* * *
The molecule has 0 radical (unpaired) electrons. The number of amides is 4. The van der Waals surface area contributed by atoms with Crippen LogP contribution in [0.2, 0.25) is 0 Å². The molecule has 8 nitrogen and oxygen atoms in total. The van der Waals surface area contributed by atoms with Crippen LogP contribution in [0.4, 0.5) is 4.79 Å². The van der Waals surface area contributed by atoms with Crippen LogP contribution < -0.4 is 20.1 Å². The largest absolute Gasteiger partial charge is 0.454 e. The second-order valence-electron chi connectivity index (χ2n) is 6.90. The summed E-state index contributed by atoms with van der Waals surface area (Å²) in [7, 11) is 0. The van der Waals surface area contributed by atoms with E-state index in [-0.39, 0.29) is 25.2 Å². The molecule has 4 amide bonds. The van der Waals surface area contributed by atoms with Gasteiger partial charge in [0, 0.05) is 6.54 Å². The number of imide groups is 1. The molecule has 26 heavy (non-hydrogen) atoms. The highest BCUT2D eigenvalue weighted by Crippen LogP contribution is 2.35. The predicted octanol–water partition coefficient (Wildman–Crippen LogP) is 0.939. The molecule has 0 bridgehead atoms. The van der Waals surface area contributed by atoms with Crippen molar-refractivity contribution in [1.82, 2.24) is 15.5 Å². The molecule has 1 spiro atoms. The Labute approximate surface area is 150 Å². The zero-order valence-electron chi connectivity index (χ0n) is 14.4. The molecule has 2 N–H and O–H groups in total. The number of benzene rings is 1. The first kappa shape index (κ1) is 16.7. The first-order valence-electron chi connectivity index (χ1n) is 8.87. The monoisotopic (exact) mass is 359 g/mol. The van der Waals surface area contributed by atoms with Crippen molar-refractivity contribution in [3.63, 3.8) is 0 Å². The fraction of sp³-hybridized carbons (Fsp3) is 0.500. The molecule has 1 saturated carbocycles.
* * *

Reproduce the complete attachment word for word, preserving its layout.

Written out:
The molecule has 0 radical (unpaired) electrons. The number of amides is 4. The van der Waals surface area contributed by atoms with Crippen LogP contribution in [0.2, 0.25) is 0 Å². The molecule has 8 nitrogen and oxygen atoms in total. The van der Waals surface area contributed by atoms with Crippen LogP contribution in [0.4, 0.5) is 4.79 Å². The van der Waals surface area contributed by atoms with Crippen LogP contribution < -0.4 is 20.1 Å². The largest absolute Gasteiger partial charge is 0.454 e. The second-order valence-electron chi connectivity index (χ2n) is 6.90. The summed E-state index contributed by atoms with van der Waals surface area (Å²) in [7, 11) is 0. The van der Waals surface area contributed by atoms with E-state index in [-0.39, 0.29) is 25.2 Å². The molecule has 4 amide bonds. The van der Waals surface area contributed by atoms with Gasteiger partial charge in [0, 0.05) is 6.54 Å². The number of imide groups is 1. The molecule has 26 heavy (non-hydrogen) atoms. The highest BCUT2D eigenvalue weighted by Crippen LogP contribution is 2.35. The predicted octanol–water partition coefficient (Wildman–Crippen LogP) is 0.939. The molecule has 0 bridgehead atoms. The van der Waals surface area contributed by atoms with Crippen molar-refractivity contribution in [1.82, 2.24) is 15.5 Å². The molecule has 1 spiro atoms. The Labute approximate surface area is 150 Å². The zero-order valence-electron chi connectivity index (χ0n) is 14.4. The molecule has 2 N–H and O–H groups in total. The number of benzene rings is 1. The first kappa shape index (κ1) is 16.7. The first-order valence-electron chi connectivity index (χ1n) is 8.87. The monoisotopic (exact) mass is 359 g/mol. The van der Waals surface area contributed by atoms with Crippen molar-refractivity contribution in [3.63, 3.8) is 0 Å². The fraction of sp³-hybridized carbons (Fsp3) is 0.500. The molecule has 1 saturated carbocycles.